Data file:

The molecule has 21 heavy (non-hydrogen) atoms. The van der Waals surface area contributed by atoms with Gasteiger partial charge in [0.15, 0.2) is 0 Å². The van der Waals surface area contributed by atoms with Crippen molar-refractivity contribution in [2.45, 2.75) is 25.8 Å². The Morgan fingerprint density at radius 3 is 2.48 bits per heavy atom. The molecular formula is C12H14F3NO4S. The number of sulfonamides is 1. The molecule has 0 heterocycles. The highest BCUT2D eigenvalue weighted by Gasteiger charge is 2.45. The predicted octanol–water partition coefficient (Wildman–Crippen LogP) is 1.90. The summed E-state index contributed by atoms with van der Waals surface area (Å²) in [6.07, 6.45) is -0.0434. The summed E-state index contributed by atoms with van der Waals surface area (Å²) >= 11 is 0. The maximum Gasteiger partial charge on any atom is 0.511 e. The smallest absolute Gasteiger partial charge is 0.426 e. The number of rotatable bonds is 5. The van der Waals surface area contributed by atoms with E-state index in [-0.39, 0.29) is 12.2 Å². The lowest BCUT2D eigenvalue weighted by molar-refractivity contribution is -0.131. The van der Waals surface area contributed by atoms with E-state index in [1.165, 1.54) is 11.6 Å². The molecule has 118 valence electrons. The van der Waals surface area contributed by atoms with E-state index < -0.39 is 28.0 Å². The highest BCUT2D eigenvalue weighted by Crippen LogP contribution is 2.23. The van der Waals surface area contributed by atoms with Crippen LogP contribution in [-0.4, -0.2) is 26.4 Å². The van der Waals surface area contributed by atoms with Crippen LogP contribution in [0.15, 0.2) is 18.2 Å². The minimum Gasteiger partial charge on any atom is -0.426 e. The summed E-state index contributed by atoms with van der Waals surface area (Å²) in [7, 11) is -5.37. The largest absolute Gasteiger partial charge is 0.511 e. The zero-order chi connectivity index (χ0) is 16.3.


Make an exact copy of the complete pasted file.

The molecule has 21 heavy (non-hydrogen) atoms. The van der Waals surface area contributed by atoms with Gasteiger partial charge in [0.15, 0.2) is 0 Å². The van der Waals surface area contributed by atoms with Crippen molar-refractivity contribution in [2.45, 2.75) is 25.8 Å². The Morgan fingerprint density at radius 3 is 2.48 bits per heavy atom. The molecular formula is C12H14F3NO4S. The number of sulfonamides is 1. The molecule has 0 heterocycles. The highest BCUT2D eigenvalue weighted by Gasteiger charge is 2.45. The predicted octanol–water partition coefficient (Wildman–Crippen LogP) is 1.90. The summed E-state index contributed by atoms with van der Waals surface area (Å²) in [6.07, 6.45) is -0.0434. The summed E-state index contributed by atoms with van der Waals surface area (Å²) >= 11 is 0. The maximum Gasteiger partial charge on any atom is 0.511 e. The smallest absolute Gasteiger partial charge is 0.426 e. The number of rotatable bonds is 5. The van der Waals surface area contributed by atoms with E-state index in [-0.39, 0.29) is 12.2 Å². The lowest BCUT2D eigenvalue weighted by molar-refractivity contribution is -0.131. The van der Waals surface area contributed by atoms with E-state index in [1.165, 1.54) is 11.6 Å². The molecule has 118 valence electrons. The van der Waals surface area contributed by atoms with E-state index < -0.39 is 28.0 Å². The highest BCUT2D eigenvalue weighted by Crippen LogP contribution is 2.23. The van der Waals surface area contributed by atoms with Crippen LogP contribution in [-0.4, -0.2) is 26.4 Å². The van der Waals surface area contributed by atoms with Crippen LogP contribution in [0.15, 0.2) is 18.2 Å². The minimum Gasteiger partial charge on any atom is -0.426 e. The summed E-state index contributed by atoms with van der Waals surface area (Å²) in [7, 11) is -5.37. The largest absolute Gasteiger partial charge is 0.511 e. The zero-order chi connectivity index (χ0) is 16.3.